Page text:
How To Get More Out Of Your Walls: Rolling Bookshelves, Shoji Screens, and Glazed Partitions


At its most basic, a wall is a vertical plane that divides one space from another.  In typical construction, it is a sandwich of drywall and 2x4s running from floor to the ceiling and punctuated by the occasional door set in a frame.  That’s one way to do it, sure, but why limit ourselves to that most basic form.  A wall can be temporary or permanent, translucent or solid, fixed or operable; it can conceal storage or reveal spaces beyond.  Consider this:

Free Standing Rolling Bookshelf Walls

Sometimes, all you need is a little sense of separation between one space and another, some of the time.  Moss HQ is a perfect example of this condition.  Our office area is a space for focus on work (and a bit messy) and it needs to be both free from distractions and a little divided (but not cut off) from the rest of the space.

moss hq walls

We can choose to reconfigure the whole space for special occasions.  Every year, we roll up our overhead door and turn the walls into a gallery space for the Ravenswood Art Walk.  Computers are tucked away, tables re-arranged, and our bookshelf walls serve to open up, rather than enclose the space.

For all those purposes, the rolling bookshelf walls we use at moss are a perfect solution.  The contain the office area but don’t block it in.  The 9′ height creates a sense of lowered ceiling, without actually cutting us off from the high windows and fans in our two-story space.  They store books and reference materials and, when we want to throw a party, roll right out of the way!

Track-Sliding Bookshelf Wall

At the Vic Loft, we had a slightly different situation.  An open loft in which the bedroom was simply an alcove off the main living space suited the owners most of the time … but they occasionally wanted a little more separation.  They didn’t want to wall off their sleeping area all the time – they just wanted to be able to close it off for company.  They also needed some more storage – both for the bedroom and for the living space.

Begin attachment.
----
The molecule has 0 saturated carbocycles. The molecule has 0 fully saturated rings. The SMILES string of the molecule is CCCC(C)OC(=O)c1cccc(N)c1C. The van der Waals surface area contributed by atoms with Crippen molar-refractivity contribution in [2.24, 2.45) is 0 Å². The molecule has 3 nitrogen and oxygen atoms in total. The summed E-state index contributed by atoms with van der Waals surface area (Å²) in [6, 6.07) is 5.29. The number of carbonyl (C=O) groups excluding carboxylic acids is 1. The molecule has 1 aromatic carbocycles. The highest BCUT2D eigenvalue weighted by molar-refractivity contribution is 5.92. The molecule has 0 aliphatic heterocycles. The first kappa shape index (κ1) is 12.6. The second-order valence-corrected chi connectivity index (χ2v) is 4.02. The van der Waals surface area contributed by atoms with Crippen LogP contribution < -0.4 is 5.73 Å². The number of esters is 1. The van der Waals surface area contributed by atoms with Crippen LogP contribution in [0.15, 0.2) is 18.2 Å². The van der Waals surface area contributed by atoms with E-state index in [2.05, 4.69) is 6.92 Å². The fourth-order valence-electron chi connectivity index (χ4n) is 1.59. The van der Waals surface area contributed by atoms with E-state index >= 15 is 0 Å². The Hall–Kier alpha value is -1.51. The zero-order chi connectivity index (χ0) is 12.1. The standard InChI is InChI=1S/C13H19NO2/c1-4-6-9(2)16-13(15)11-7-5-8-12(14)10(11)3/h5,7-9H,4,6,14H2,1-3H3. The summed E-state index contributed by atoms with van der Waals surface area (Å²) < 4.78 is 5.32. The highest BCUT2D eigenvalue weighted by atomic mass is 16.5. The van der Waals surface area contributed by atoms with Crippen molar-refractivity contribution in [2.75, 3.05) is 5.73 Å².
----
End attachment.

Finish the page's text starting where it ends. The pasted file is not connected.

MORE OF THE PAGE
vic loft bookshelves

Our solution: this quartet of track-sliding bookshelves which face into and out of the bedroom.  When fully spread across the space, they entirely close off the bedroom space, when separated to the two sides, they create a generous proscenium arch effect, framing the bed and sharing light between bedroom and living area.  The roll smoothly on tracks in the floor and ceiling.

Translucent Screen Walls: Shoji

In some cases a wall doesn’t need to do anything but visually screen one side from the other.  This is often appropriate for a guest room often left unused, or to conceal storage areas from main living areas.  The term Shoji refers to any room divider constructed of a light wood frame and translucent paper in-fill.  They were intended to help make living spaces more flexible – creating larger open spaces or smaller private ones.

erie loft shoji screen bedroom

Moss has employed variations on the Shoji theme in several projects.  Above it is shown screening a bedroom from the glass-floored hallway at the Erie Street Loft.  We also used them to good effect at Melrose house as a simple – but beautiful – replacement for closet doors.

Operable Window Walls at West Loop Loft

Another common condition is a space that needs private areas (bedrooms, offices, etc) to be completely separated – with sound privacy and a closing door, but still share some other feature of the space such as air or natural light.  At the West Loop Loft, we renovated an open loft into a slightly more divided unit with separate bedrooms.

west loop loft interior window wall

Since the existing building had limited natural light, and we didn’t want to lose any of it when we added partitions to the space, we opted to close off the bedrooms with operable window walls, screened with privacy curtains.

DSC04390 corrected

Sometimes the spaces could be opened to each other, sharing fresh air and natural light, at other times they would be complete distinct rooms.  The result is a flexible division of space that can accommodate many uses and situations.

Variations on the plain old “wall” are just one of the ways we like to think outside the box at Moss.  In our own space and those we design, we always try to do more than simply compartmentalize different spaces with walls of sheetrock.  To keep reading about the importance of natural light in our spaces, check out Windows: the Light of Interiors and the Soul of Buildings.